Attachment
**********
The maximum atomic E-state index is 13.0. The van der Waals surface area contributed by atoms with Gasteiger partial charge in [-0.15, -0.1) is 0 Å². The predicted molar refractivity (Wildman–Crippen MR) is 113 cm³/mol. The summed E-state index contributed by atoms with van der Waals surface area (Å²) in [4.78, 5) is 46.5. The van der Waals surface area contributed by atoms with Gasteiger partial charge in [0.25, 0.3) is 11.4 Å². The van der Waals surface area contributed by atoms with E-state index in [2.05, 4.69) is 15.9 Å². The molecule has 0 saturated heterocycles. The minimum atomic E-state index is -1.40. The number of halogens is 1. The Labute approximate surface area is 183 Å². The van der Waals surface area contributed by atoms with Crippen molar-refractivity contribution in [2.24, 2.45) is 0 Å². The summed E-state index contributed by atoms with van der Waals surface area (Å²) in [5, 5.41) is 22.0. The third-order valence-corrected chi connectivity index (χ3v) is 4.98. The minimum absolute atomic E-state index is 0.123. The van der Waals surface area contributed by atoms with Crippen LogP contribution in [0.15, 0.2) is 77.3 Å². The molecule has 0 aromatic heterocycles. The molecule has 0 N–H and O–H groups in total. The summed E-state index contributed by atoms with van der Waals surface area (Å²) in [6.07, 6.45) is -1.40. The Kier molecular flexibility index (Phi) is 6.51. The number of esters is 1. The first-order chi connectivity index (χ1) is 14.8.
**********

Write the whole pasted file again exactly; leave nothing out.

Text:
The maximum atomic E-state index is 13.0. The van der Waals surface area contributed by atoms with Gasteiger partial charge in [-0.15, -0.1) is 0 Å². The predicted molar refractivity (Wildman–Crippen MR) is 113 cm³/mol. The summed E-state index contributed by atoms with van der Waals surface area (Å²) in [4.78, 5) is 46.5. The van der Waals surface area contributed by atoms with Gasteiger partial charge in [0.25, 0.3) is 11.4 Å². The van der Waals surface area contributed by atoms with E-state index in [2.05, 4.69) is 15.9 Å². The molecule has 0 saturated heterocycles. The minimum atomic E-state index is -1.40. The number of halogens is 1. The Labute approximate surface area is 183 Å². The van der Waals surface area contributed by atoms with Crippen molar-refractivity contribution in [2.24, 2.45) is 0 Å². The summed E-state index contributed by atoms with van der Waals surface area (Å²) in [5, 5.41) is 22.0. The third-order valence-corrected chi connectivity index (χ3v) is 4.98. The minimum absolute atomic E-state index is 0.123. The van der Waals surface area contributed by atoms with Crippen LogP contribution in [0.15, 0.2) is 77.3 Å². The molecule has 0 aromatic heterocycles. The molecule has 0 N–H and O–H groups in total. The summed E-state index contributed by atoms with van der Waals surface area (Å²) in [6.07, 6.45) is -1.40. The Kier molecular flexibility index (Phi) is 6.51. The number of esters is 1. The first-order chi connectivity index (χ1) is 14.8.